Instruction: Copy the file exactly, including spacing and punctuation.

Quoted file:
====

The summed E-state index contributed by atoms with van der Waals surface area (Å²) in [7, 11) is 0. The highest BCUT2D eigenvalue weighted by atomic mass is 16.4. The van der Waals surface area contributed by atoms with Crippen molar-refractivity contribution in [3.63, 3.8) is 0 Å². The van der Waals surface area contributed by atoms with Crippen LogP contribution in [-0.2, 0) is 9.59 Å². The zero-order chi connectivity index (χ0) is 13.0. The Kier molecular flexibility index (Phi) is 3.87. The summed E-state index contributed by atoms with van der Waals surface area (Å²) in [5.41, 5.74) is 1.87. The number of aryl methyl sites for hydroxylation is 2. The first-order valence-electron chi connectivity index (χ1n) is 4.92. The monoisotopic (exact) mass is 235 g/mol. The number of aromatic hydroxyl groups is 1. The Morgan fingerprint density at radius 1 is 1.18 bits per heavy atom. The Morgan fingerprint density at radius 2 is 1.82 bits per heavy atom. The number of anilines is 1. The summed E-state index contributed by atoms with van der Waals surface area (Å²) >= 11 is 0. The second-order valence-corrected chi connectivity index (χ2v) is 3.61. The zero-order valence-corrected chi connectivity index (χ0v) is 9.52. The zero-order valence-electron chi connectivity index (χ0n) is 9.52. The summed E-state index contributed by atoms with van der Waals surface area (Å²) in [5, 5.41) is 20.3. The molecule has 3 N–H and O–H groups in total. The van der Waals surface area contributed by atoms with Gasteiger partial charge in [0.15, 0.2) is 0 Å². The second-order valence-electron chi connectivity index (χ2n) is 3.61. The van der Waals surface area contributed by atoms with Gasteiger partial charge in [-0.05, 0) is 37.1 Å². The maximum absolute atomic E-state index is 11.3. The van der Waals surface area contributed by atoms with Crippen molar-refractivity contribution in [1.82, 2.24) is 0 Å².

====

The summed E-state index contributed by atoms with van der Waals surface area (Å²) in [7, 11) is 0. The highest BCUT2D eigenvalue weighted by atomic mass is 16.4. The van der Waals surface area contributed by atoms with Crippen molar-refractivity contribution in [3.63, 3.8) is 0 Å². The van der Waals surface area contributed by atoms with Crippen LogP contribution in [-0.2, 0) is 9.59 Å². The zero-order chi connectivity index (χ0) is 13.0. The Kier molecular flexibility index (Phi) is 3.87. The summed E-state index contributed by atoms with van der Waals surface area (Å²) in [5.41, 5.74) is 1.87. The number of aryl methyl sites for hydroxylation is 2. The first-order valence-electron chi connectivity index (χ1n) is 4.92. The monoisotopic (exact) mass is 235 g/mol. The number of aromatic hydroxyl groups is 1. The Morgan fingerprint density at radius 1 is 1.18 bits per heavy atom. The Morgan fingerprint density at radius 2 is 1.82 bits per heavy atom. The number of anilines is 1. The summed E-state index contributed by atoms with van der Waals surface area (Å²) >= 11 is 0. The second-order valence-corrected chi connectivity index (χ2v) is 3.61. The zero-order valence-corrected chi connectivity index (χ0v) is 9.52. The zero-order valence-electron chi connectivity index (χ0n) is 9.52. The summed E-state index contributed by atoms with van der Waals surface area (Å²) in [5, 5.41) is 20.3. The molecule has 3 N–H and O–H groups in total. The van der Waals surface area contributed by atoms with Gasteiger partial charge in [0.15, 0.2) is 0 Å². The second-order valence-electron chi connectivity index (χ2n) is 3.61. The van der Waals surface area contributed by atoms with Gasteiger partial charge in [-0.05, 0) is 37.1 Å². The maximum absolute atomic E-state index is 11.3. The van der Waals surface area contributed by atoms with Crippen molar-refractivity contribution in [1.82, 2.24) is 0 Å².